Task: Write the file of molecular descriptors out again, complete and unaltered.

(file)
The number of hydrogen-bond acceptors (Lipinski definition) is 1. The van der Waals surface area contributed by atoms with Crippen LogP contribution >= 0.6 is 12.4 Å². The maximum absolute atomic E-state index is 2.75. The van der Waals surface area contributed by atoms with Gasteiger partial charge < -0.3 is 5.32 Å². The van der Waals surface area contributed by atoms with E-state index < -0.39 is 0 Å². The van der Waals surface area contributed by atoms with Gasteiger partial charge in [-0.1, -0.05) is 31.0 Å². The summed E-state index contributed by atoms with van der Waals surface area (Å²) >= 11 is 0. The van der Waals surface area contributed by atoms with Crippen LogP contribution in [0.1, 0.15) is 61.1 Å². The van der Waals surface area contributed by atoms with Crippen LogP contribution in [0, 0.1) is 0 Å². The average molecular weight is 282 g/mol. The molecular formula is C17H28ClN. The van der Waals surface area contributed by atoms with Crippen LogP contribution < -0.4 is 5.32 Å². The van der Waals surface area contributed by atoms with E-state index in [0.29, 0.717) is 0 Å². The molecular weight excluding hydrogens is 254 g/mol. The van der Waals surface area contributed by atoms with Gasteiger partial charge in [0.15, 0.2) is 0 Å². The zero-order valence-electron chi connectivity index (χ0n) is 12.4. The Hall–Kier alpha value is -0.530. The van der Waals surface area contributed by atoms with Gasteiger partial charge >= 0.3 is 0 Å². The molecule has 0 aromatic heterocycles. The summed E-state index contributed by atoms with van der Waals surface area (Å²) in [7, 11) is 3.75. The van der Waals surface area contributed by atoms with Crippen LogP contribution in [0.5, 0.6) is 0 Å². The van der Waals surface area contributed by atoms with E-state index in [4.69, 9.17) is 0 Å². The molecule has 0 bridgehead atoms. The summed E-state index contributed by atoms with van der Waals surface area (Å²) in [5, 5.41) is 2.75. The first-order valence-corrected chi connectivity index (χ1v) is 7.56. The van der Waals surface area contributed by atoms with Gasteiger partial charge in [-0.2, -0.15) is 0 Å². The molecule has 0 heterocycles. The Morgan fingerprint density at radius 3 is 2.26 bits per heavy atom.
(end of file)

The number of hydrogen-bond acceptors (Lipinski definition) is 1. The van der Waals surface area contributed by atoms with Crippen LogP contribution >= 0.6 is 12.4 Å². The maximum absolute atomic E-state index is 2.75. The van der Waals surface area contributed by atoms with Gasteiger partial charge < -0.3 is 5.32 Å². The van der Waals surface area contributed by atoms with E-state index < -0.39 is 0 Å². The van der Waals surface area contributed by atoms with Gasteiger partial charge in [-0.1, -0.05) is 31.0 Å². The summed E-state index contributed by atoms with van der Waals surface area (Å²) >= 11 is 0. The van der Waals surface area contributed by atoms with Crippen LogP contribution in [0.1, 0.15) is 61.1 Å². The van der Waals surface area contributed by atoms with Crippen LogP contribution in [0, 0.1) is 0 Å². The average molecular weight is 282 g/mol. The molecular formula is C17H28ClN. The van der Waals surface area contributed by atoms with Crippen LogP contribution < -0.4 is 5.32 Å². The van der Waals surface area contributed by atoms with E-state index in [0.29, 0.717) is 0 Å². The molecular weight excluding hydrogens is 254 g/mol. The van der Waals surface area contributed by atoms with Gasteiger partial charge in [0.15, 0.2) is 0 Å². The zero-order valence-electron chi connectivity index (χ0n) is 12.4. The Hall–Kier alpha value is -0.530. The van der Waals surface area contributed by atoms with Gasteiger partial charge >= 0.3 is 0 Å². The molecule has 0 aromatic heterocycles. The summed E-state index contributed by atoms with van der Waals surface area (Å²) in [7, 11) is 3.75. The van der Waals surface area contributed by atoms with Crippen LogP contribution in [0.5, 0.6) is 0 Å². The van der Waals surface area contributed by atoms with E-state index in [4.69, 9.17) is 0 Å². The molecule has 0 bridgehead atoms. The summed E-state index contributed by atoms with van der Waals surface area (Å²) in [5, 5.41) is 2.75. The first-order valence-corrected chi connectivity index (χ1v) is 7.56. The van der Waals surface area contributed by atoms with Gasteiger partial charge in [-0.2, -0.15) is 0 Å². The molecule has 0 heterocycles. The Morgan fingerprint density at radius 3 is 2.26 bits per heavy atom.